I have a bunch of .mp4 files (DRM free). Each file comprises two episodes of a kids TV show. I would like to simply split the file in two without re-encoding. What's the best way to do this? Preferably with a GUI (as I need to skip to the correct part of each file to find the divider between the two episodes).


  • 2
    Have you read the answers to this question? A few of them suggest GUI-based solutions too. Jan 30, 2016 at 21:30
  • 3
    Possible duplicate of Splitting an MP4 file Jan 30, 2016 at 21:32
  • You could simply find out the point where to split by watching it in a normal viewer (VLC, etc) and then use the terminal, as most things are command line based in ubuntu Jan 30, 2016 at 21:34
  • I have been trimming a lot of videos lately using something similar to what I posted below. The combo of opening in VLC, and then running the script is probably just as fast if not faster than a GUI application.
    – jbrock
    Jan 31, 2016 at 21:54
  • If they all split at exactly the same place, then I'd be glad to update the below script so it is a batch operation. That would save a lot of time.
    – jbrock
    Jan 31, 2016 at 21:56

2 Answers 2


I recommend opening the video in a media player to find the time where you want to split it. Then you can use ffmpeg with the following script. It does not re-encode the video.


# Split Video Script
# Usage: script_name file_name split-point
# Example: split_video_script bugs_bunny.mp4 31:23
# Instructions:     
# 1. Type the name of your script (if it is already added to ~/bin and marked as executable). 
# 2. Type the file name including path to it if necessary. 
# 3. Type the time where you want to split the video. It goes in minutes:seconds

# Get length in seconds
length=$(echo "$2" | awk -F: '{print ($1 * 60) + $2}')

# Get filename without extension

# First half
ffmpeg -i "${fname}.mp4" -c copy -t "$length" "${fname}1.mp4"

# Second half
ffmpeg -i "${fname}.mp4" -c copy -ss "$length" "${fname}2.mp4"

Update: I recently needed to update this script because of an issue with the second half. So, now I have to process the second half of it. You would add in the parameters that are specific to your original video. You can use mediainfo, ffprobe or ffmpeg -i to find the needed information about your original video.


if [ -z "$1" ]; then
    echo "Usage: $0 file-name"
    exit 1

read -p "Enter time to split video (hh:mm:ss.mmm) " split_time


# First half
ffmpeg -i "$1" -c copy -t "$split_time" -c:s copy "${fname}1.${ext}"

# Second half
ffmpeg -ss "$split_time" -i "$1" -c:v libx264 -crf 17 -preset veryfast -r 30 -s 1920x1080 -c:a aac -ac 2 -b:a 256k -ar 44100 -pix_fmt yuv420p -movflags faststart -c:s copy "${fname}2.${ext}"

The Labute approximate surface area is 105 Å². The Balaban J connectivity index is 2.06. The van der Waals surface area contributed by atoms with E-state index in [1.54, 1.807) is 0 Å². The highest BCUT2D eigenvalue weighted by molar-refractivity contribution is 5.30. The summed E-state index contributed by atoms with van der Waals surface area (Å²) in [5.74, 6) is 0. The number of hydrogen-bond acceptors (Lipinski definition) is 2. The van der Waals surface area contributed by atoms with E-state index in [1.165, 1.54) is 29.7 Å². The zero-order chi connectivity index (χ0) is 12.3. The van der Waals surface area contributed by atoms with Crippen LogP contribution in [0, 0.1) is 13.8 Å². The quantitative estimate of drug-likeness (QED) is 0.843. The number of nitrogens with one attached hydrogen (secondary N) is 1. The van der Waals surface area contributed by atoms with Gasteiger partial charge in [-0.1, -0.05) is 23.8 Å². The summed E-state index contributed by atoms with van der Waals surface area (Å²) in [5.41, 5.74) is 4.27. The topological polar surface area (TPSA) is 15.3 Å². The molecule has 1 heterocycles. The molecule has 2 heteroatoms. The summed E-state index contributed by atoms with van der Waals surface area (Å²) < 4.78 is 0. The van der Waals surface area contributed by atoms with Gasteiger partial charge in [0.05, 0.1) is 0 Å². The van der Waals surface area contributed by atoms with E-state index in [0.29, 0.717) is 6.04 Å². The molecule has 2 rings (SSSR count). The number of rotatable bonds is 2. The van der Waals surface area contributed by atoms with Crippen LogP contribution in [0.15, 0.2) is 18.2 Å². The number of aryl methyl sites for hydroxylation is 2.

• The command generates two parts. The first part is fine. But the second video plays with a black screen for the first couple of seconds. Any idea how to fix that problem?
    – nbkhope
    Apr 24, 2021 at 3:59
  • Thank you for bringing this to my attention. I had updated my script recently due to the same issue. I have posted it above. Best of luck.
    – jbrock
    Apr 24, 2021 at 20:31

I needed to use your script to split a video into thirds instead of splitting the mp4 into two. Here is my version of the script:



main() {
    # Requires: $ `brew install ffmpeg`

    # total length in seconds 
    total_length=$(ffprobe -v quiet -of csv=p=0 -show_entries format=duration "$1")

    # Get filename without extension
    split_time=$(echo "$total_length"/"$NUM_OF_SPLITS" | bc -l)

    declare -a start_times
    declare -a end_times

    for((i=0; i < $num_of_splits; i++)); do
        local output_file="${fname}_"part$i".mp4"
        if [[ "$i" -eq 0 ]]; then
            local start_time=0
            local end_time="$split_time"

            ffmpeg -i "${fname}.mp4" -c copy -t "$end_time" "$output_file"
            local start_time="${end_times[$i-1]}"
            local end_time=$(echo "$start_time "*" 2" | bc -l)

            # echo "Start time: $start_time"
            # echo "End time: $end_time"

            ffmpeg -ss "$start_time" -to "$end_time"  -i "${fname}.mp4" -c copy "$output_file"



# Split Video Script
# Example: split_video_script bugs_bunny.mp4
# Instructions:     
# 1. Type the name of your script (if it is already added to ~/bin and marked as executable). 
# 2. Type the file name including path to it if necessary. 

main "$1"

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